A blue iris.
(Photograph by Joe Barr)
- You know how each month has a birthstone? Each month also has a flower, and the flower of February is the iris.
- If you're celebrating your 25th wedding anniversary, irises are the traditional flower to give.
- It's also the state flower of Tennessee.
- Tennesseeans say that the three upright petals of the flower represent faith, bravery, and wisdom. Well, I don't know if everybody from Tennessee goes around saying that. But somebody in Tennessee decided that, anyway.
- In Japan, the iris is considered a symbol of heroism, so irises are often used in a spring festival they have for boys (kodomo no hi).
- The iris is also the National Emblem of France. The shape of the flower is the inspiration behind the fleur de lis.
A white Siberian Iris
(Photo from the New York Botanical Garden)
- In general, irises bloom in the springtime, from bulbs.
- Like most spring flowers they can withstand rough temperatures, but the blossoms don't last very long. In the case of the iris, the blooms last about three days.
- They like a lot of water. You know, like spring rains.
Purple irises, growing in Dan & Rita's garden
- Though the bulbs can survive the cold and moody weather of early spring, once the plants are above the soil, they do better if you can keep them away from drafts and in the full sun.
- The flowers bloom in all sorts of colors: purple, white, blue, pink, yellow, etc. The fact that there are so many colors is why the plant is named Iris, which is the Greek word for "rainbow."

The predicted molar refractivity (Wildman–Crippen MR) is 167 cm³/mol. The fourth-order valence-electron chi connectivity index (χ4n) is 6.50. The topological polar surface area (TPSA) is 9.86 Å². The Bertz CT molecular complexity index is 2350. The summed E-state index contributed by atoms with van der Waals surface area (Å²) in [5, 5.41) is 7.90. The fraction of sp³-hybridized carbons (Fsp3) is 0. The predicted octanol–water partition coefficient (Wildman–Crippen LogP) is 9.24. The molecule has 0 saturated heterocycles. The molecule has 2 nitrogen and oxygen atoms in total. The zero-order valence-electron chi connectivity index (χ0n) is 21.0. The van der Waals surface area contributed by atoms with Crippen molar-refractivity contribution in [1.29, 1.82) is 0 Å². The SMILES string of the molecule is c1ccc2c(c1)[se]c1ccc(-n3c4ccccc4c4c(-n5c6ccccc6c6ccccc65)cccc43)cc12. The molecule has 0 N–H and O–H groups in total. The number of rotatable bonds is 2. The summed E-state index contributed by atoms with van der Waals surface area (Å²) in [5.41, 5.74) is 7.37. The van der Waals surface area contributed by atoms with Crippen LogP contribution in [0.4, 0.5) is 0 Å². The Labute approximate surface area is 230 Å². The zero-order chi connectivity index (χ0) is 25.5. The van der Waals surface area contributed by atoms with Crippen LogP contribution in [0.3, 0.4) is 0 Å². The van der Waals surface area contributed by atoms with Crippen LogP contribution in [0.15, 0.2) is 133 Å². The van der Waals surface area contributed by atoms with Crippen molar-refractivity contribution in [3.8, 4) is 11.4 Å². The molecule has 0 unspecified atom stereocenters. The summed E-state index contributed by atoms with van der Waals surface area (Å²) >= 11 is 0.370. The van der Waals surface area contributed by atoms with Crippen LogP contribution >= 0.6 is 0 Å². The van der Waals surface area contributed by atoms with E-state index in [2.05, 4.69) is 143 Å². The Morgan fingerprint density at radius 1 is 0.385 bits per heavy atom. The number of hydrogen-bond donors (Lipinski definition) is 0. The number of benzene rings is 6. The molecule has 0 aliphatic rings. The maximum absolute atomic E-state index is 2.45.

- The bearded iris has what's called "falls." Those are the ripply petals that hang down from the main part of the blossom. On the falls are usually fuzzy hairs. That's the bearded part.
These are wild yellow irises growing in Ontario.
(Photo from Wild Flowers of Ontario)
- There's a poem by Louise Gluck called "The Wild Iris," which just absolutely levels me.
The Wild Iris
At the end of my suffering
there was a door.
Hear me out: that which you call death
Overhead, noises, branches of the pine shifting.
Then nothing. The weak sun
flickered over the dry surface.
It is terrible to survive
buried in the dark earth.
Then it was over: that which you fear, being
a soul and unable
to speak, ending abruptly, the stiff earth
bending a little. And what I took to be
birds darting in low shrubs.
You who do not remember
passage from the other world
I tell you I could speak again: whatever
returns from oblivion returns
to find a voice:
from the center of my life came
a great fountain, deep blue
shadows on azure seawater.
(photo by Jon Gibbs)
(That poem is in her book, Wild Iris)
Van Gogh liked irises, too.
(Photo from Fabulous Masterpieces)
The Flower Expert, Iris and Tennessee State Flower
Hot Fact, Iris Flower (cached)
Teleflora, The meaning & symbolism of iris
Flowers Direct, Iris: Flower Facts